Everybody loves a parade of red, white and blue

The “Marching Eagles” of Klahowyah Secondary School, strut their stuff on Pacific Avenue in front of the venerable Admiral Theatre during the 55th Armed Forced Day Parade in downtown Bremerton on May 17. - Photo by Rogerick Anas
The “Marching Eagles” of Klahowyah Secondary School, strut their stuff on Pacific Avenue in front of the venerable Admiral Theatre during the 55th Armed Forced Day Parade in downtown Bremerton on May 17.
— image credit: Photo by Rogerick Anas

From sunny weather to record crowds, organizers of last Saturday’s 55th Armed Forces Day Parade are calling it a roaring, patriotic success.

“That was the best parade we have ever had,” Silvia Klatman, executive director of the Bremerton Chamber of Commerce, said in a Monday interview. The chamber has been organizing the Armed Forces Day Festival since its inception.

Klatman, along with Fred Miles Watson, had a bird’s eye view of the action from a balcony of the Washington Mutual Bank building where they broadcast to the crowd below. (Watson is managing editor of the Northwest Navigator, a sister publication of the Central Kitsap Reporter.)

“With 20 marching bands, you can’t go wrong,” Klatman said. One band traveled from Kennewick, Wash. to join about 150 other entries which filled out the two-hour parade sponsored by American Financial Solutions. There were clowns, gymnasts and beauty queens, but the stars of the show were undoubtedly the numerous military personnel who captured the patriotic spirit of the day.

Klatman attributed the parade’s high attendance rates to the recent return of the USS Camden.

“A lot of people knew this was going to be the welcome — unofficially — for the Camden,” Klatman said.

“We have never seen crowds like this,” Pat Wright, Armed Forces Festival Chairman, said as he continued to work out minor details just before the parade got under way at 10 a.m. “I would estimate (the crowd) at about 30,000,” Wright said later.

Bremerton’s is the oldest Armed Forces Day parade in the nation, and the preceding breakfast put on by the Bremerton Central Lions has been happening nearly as long.

Members of the local service club began flipping flapjacks and serving up hot coffee to early parade watchers 43 years ago. Navy and other Armed Forces personnel, including Military Grand Marshall Vice Adm. Phillip Balisle, also attended the breakfast on a closed section of Fourth Street.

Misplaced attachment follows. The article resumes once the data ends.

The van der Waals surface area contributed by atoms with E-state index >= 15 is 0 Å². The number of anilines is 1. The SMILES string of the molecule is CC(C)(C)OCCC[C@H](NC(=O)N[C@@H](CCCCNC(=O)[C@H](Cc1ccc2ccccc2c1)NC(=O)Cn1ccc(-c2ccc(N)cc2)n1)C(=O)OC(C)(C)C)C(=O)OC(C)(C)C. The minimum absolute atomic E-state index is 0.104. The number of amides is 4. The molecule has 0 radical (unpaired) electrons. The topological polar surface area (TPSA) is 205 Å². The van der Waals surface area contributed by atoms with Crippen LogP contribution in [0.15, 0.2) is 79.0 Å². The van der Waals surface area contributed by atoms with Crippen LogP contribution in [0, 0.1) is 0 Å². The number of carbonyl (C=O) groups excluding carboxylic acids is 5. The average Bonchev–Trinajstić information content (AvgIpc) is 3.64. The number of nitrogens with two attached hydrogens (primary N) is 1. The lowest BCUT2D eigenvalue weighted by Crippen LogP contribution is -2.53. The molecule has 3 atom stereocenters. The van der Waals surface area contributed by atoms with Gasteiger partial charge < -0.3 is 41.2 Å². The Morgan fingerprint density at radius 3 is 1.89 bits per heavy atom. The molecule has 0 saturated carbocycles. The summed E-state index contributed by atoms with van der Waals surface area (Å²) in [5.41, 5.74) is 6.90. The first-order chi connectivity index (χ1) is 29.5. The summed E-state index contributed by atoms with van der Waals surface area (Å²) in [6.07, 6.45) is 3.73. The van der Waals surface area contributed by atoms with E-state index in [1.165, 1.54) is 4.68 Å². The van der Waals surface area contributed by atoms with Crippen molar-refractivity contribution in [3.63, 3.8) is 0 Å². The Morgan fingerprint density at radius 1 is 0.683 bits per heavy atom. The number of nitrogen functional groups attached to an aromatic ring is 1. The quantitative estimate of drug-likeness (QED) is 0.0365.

“We received a very special invitation from the organizers of the parade to be here, so we traveled all the way from Naval Sea Systems Command in Washington, D.C. We enjoy meeting the people because our Navy works for the taxpayers of America, the people we support. Its a great opportunity to meet the local community, shake their hands and talk to them and tell them a little bit about the Navy and what we do and to hear what’s on their minds, so we can make sure that we’re serving their interests to the best of our ability,” said Balisle.

Another Navy officer just back from Operation Iraqi Freedom was also happy to be in Bremerton Saturday.

“This is a wonderful opportunity to meet with the public and express our gratitude for their support over the last nine months,” said USS Abraham Lincoln Commanding Officer Capt. Kendal Card. “They express gratitude for our service, and in turn we thank them for their support, so it’s a give and take relationship.”

The parade ran almost precisely according to schedule, apart from one protester who was later arrested for disorderly conduct. A 54-year-old woman wearing all black clothing and a black veil over her face came close to interrupting the parade when she knelt on the street eight feet in front of one of the moving tanks as it rolled down the 300 block of Pacific Avenue.

“She didn’t give any reasons why,” said Detective Wendy Davis of the Bremerton Police Department.

A witness escorted her out of the way with the help of two other people. The woman then proceeded to lie down on the side of the road. She did not appear to be intoxicated or under the influence of drugs.

“I don’t think anything was ever said about protesting the war, but one could assume,” Davis said.

The Armed Forces Festival also included the Pepsi Armed Forces Festival Golf Tournament, a pancake breakfast by the Bremerton Masonic Lodge, tours of the decommissioned Navy destroyer USS Turner Joy, the Military Culinary Arts Competition at Olympic College and a final Navy League Spectacular on Saturday night.

“We are a Navy town and we love celebrating that heritage,” said Bremerton Mayor Cary Bozeman. “The shipyard has been here for 100 years, and it’s a part of our life and culture. This town loves celebrating its heritage.”

(Navy Journalist 2nd Class Petty Officer Mary Popejoy contributed to this story.)

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